It is a small group that walks on this chilly spring day through the quiet of a German cemetery. Custom dictates my spot close to the head of the small procession. Here, my family and I buried my father more than twenty years earlier. I had just turned 21 when I followed the coffin with my name on it, the name my father and I shared. The thick coat I wore kept out the cold wind, but did nothing to take the icy chill off my heart. I felt frozen inside the way the graves around me lay frozen in the bleak December light.
My thoughts are on this long gone day as I follow the same path, but on this day it is my mother’s ashes I came to bury next to my father. The group of mourners is much reduced since the last time. My parents had been active in social clubs and ran a well respected business in our small town where everyone knew me as my father’s son. I was a lovely surprise in my parent’s life at a time when they did not expect to have another child. Not understanding this as a young teenager, I resented being raised by people my friends’ grandparents’ age. I resented that I was going to lose my parents when most young adults can hope to spend decades with them.
The intervening years burnished our lives and brought to the surface what had been covered. My sister raised her three children to become bright, talented, sometimes troubled teenagers and divorced her husband. My mother’s social circle withered away. Drink and progressive dementia, who can say what came first, had taken her memories, her friends, her independence and finally the essence of who she was. In the end, my sister and I caught only occasional glimpses of the mother who raised us. The end was long anticipated, yet wholly unexpected when it arrived.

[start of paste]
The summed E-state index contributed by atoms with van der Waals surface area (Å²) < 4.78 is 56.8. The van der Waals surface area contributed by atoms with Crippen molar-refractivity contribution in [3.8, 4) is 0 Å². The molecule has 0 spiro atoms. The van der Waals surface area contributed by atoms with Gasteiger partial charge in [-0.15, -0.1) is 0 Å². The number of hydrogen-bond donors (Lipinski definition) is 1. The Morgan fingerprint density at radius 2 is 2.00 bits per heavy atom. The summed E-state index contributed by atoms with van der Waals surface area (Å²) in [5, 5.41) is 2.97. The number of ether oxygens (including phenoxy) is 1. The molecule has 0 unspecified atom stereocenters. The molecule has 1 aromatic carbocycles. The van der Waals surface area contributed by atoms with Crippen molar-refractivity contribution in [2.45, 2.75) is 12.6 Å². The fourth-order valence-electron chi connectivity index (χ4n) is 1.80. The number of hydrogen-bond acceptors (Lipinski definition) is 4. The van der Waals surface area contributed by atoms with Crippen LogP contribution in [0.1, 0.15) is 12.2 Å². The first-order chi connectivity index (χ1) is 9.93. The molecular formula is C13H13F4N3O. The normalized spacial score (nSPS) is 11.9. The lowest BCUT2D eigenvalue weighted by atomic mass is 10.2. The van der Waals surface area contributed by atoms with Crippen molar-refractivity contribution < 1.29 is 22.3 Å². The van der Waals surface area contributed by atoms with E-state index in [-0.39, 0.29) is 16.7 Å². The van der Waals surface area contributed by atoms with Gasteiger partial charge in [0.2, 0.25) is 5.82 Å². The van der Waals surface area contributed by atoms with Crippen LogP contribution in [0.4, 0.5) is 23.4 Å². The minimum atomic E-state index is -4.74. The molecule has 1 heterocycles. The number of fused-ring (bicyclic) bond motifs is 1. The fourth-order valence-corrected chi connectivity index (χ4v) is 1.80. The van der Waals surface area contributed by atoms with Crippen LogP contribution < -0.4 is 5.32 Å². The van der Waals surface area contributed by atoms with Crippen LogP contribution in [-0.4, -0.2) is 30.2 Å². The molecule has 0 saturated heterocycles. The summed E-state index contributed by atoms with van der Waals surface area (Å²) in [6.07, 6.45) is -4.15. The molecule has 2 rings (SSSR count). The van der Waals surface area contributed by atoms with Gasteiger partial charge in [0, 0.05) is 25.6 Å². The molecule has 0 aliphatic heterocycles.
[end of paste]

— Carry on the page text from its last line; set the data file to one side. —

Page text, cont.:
When my sister’s call reached me in my office in California, I knew what it was about, still could not believe it. I had seen my mother just six weeks earlier on the latest of my now more frequent visits. She was frail, skin and bones. I helped her eat a few bites of ice cream. One of the last things she was interested in eating. I think she knew who I was, but talking about my life so far away had become impossible. To her I was a boy of ten or twelve and she had trouble recognizing him in the grown man sitting next to her. We talked a little about the blue sky and the sun dancing on the snow outside the kitchen window. Then it was time for me to go. It was time to fly back to California and to wait for the call.
I am thinking of my mother’s life on that walk through the cemetery. Her youth that was cut short by the world war. Her first love that did not return from the battlefield. Her struggle with suicide and depression. The death of her first child just days after a premature birth in post war Germany. The death of her three siblings, including her beloved, oldest sister who took her own life. The delight my parents felt when my sister was born after they had given up hope to have children of their own.
I am thinking of the road I have traveled, to a life so far away. I am thinking of my soon to be husband Jeff, who flew half way around the globe to be here with me. I am thinking of how impossible it felt to come out in this conservative small town, where everybody seems to know everyone. I am thinking that I had to put nine time zones between me and the people closest to me until I could say: “I love men.” I am thinking of the catholic priest walking just in front of us. I am thinking of my cousins who I have not seen since my father’s funeral, just a few steps behind us.
I am thinking of all of this and then I reach over to take Jeff’s hand. I walk the rest of the way through the cemetery to my mother’s grave, side by side, hand in hand with my man. All along, I remember how cold I was twenty years ago and I notice just how much Jeff’s love warms my heart today. On this mournful day, I need our love to show. I need it to say: “So much has changed and it is good.”
This article was first published at Frontiers LA.